A Twitter Primer – Oh, the Places You’ll Go!

I learned this week that there is a wealth of information online about how to use Twitter. Which is good for someone like me, who has dabbled in Twitter for years  – setting up an account, then abandoning it after a little while. In Chapter 4 of her book Social Media for Social Good, Heather Mansfield described my situation exactly when she said “Unfortunately, many…abandon Twitter much sooner than they should.” I’m not going to lie: one of the things that turned me off the last few times – and this – were requested followers like these:

Screen Shot 2014-07-28 at 8.02.04 PMScreen Shot 2014-07-28 at 7.58.34 PMScreen Shot 2014-07-28 at 8.00.16 PM

I have always hated spam, but especially this type. And – sigh – I still haven’t figured out exactly how to prevent it! But Mansfield’s tips or “best practices” were helpful and spurred me to search for other sources of Twitter primers for repeat newbies like me. I found a number of colorful infographics like this one with basic information on the subject:

How to Twitter

And this one, that contained lots of helpful tips for maintaining a steady Twitter output that leads to the maximum number of retweets.

15 Twitter Stats

Most of these infographics are designed to help businesses brand and market their services and products, but I liked the fact that this one at least mentioned the word “healthy”. 😉

Maintain Healthy Twitter Feed

The best of the lot, in my opinion was this entertaining homage to one of my favorite authors, Dr. Seuss. As his books will attest,  little repetitive rhyming goes a long way in helping children of all ages remember specific written content.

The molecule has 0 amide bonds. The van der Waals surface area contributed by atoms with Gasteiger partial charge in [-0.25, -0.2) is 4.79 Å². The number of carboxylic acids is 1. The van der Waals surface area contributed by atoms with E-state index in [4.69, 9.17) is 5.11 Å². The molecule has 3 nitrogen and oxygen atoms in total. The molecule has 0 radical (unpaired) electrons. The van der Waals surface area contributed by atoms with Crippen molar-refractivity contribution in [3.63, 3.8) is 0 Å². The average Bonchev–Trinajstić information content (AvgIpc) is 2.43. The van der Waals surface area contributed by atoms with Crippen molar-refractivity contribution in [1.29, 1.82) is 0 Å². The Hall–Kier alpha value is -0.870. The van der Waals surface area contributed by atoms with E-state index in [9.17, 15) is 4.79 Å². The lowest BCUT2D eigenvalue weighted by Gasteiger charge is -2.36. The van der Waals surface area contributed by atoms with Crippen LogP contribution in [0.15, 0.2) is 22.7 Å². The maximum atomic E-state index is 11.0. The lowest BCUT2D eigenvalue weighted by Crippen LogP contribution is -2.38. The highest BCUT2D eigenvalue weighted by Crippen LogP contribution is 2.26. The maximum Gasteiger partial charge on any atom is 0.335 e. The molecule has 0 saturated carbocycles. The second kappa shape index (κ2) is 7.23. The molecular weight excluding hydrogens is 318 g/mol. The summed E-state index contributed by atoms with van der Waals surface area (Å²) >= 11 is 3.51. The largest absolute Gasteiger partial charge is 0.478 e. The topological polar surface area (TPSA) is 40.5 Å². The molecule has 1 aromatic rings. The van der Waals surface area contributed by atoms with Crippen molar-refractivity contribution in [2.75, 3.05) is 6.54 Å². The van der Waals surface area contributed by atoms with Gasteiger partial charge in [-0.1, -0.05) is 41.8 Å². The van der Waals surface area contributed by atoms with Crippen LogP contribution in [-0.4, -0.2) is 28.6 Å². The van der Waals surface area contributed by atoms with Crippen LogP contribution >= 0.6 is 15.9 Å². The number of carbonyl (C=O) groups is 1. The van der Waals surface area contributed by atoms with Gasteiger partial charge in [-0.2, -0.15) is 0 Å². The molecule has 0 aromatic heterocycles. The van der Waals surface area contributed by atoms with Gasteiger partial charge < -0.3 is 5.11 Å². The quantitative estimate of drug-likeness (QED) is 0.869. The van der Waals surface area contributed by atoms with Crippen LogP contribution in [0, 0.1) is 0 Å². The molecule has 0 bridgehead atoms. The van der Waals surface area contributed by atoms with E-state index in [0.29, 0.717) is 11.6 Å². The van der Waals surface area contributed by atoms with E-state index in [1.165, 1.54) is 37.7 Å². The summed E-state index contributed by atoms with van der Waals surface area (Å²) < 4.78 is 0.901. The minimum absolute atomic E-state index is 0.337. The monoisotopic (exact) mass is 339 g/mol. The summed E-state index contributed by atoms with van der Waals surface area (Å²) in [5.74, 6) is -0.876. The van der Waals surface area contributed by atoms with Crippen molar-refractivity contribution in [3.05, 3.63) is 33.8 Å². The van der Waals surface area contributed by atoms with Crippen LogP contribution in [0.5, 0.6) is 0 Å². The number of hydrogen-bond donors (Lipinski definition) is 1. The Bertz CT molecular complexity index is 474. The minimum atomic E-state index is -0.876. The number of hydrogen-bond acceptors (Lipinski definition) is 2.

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TWEETING TO IMPROVE  PUBLIC HEALTH

So, once you get past the ABCs of tweeting, how is Twitter useful for advancing the goals of public health? I see it as a way to give a “shout-out” to organizations that I believe are doing great work. I am most interested in putting a spotlight on groups who are using innovative – and even provocative – approaches to improving public health. I like Ninjas for Health @ninjasforhealth and Communities for a Better Environment @CBECal, for example. My hope is that any use of social media leads to advocacy for policies and practices to increase health equity for all population.

I found at least 2 other interesting ideas about how to use Twitter for public health:

1. 140 Health Care Uses for Twitter  (2009)philbaumann.com/140-health-care-uses-for-twitter/                                              The author Phil Baumann is a member of the Board of Advisors for Mayo Clinic Center for Social Media. He is a registered nurse, health information specialist and media critic who blogs about how we are influenced by digital innovations, focusing primarily on uses of social media to support better health care. Though this list is 5 years old, it offers some suggestions for the application of Twitter in the near-, intermediate- and long-term to expedite and improve health care services.

2. Twitter Q and A – Similar to a live chat in which one may participate through g-chat or other instant message tool, a Twitter Q and A session can be set up for experts to provide information and answer questions on a particular topic in real time. The conversation can then be saved and posted elsewhere, like a blog site for instance. Here is one example of a Twitter Q and A that has been re-posted on the expert’s blog: Ask the Expert: Twitter Q & A on Running and Heart Health.

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6 thoughts on “A Twitter Primer – Oh, the Places You’ll Go!

  1. Great post! I like how clear everything is. And I agree with you that I don’t like the fact that anyone can follow me.

  2. Great post, Sharon. My first 2 followers gave me the willies…since then, I’ve stopped paying attention to that (not sure how). But right…seems to be no way to avoid them or get around them. Regarding Rachel’s comment about not liking the fact that anyone can follow you…from a personal perspective, it’s a bummer, but from a business and/or non-profit perspective, it’s a reality that can be leveraged in a way that expands your mission outside your inner circle. This is one of the reason I like Twitter for Public Health – it gets the word out to circles that seem to be much broader than other social media.

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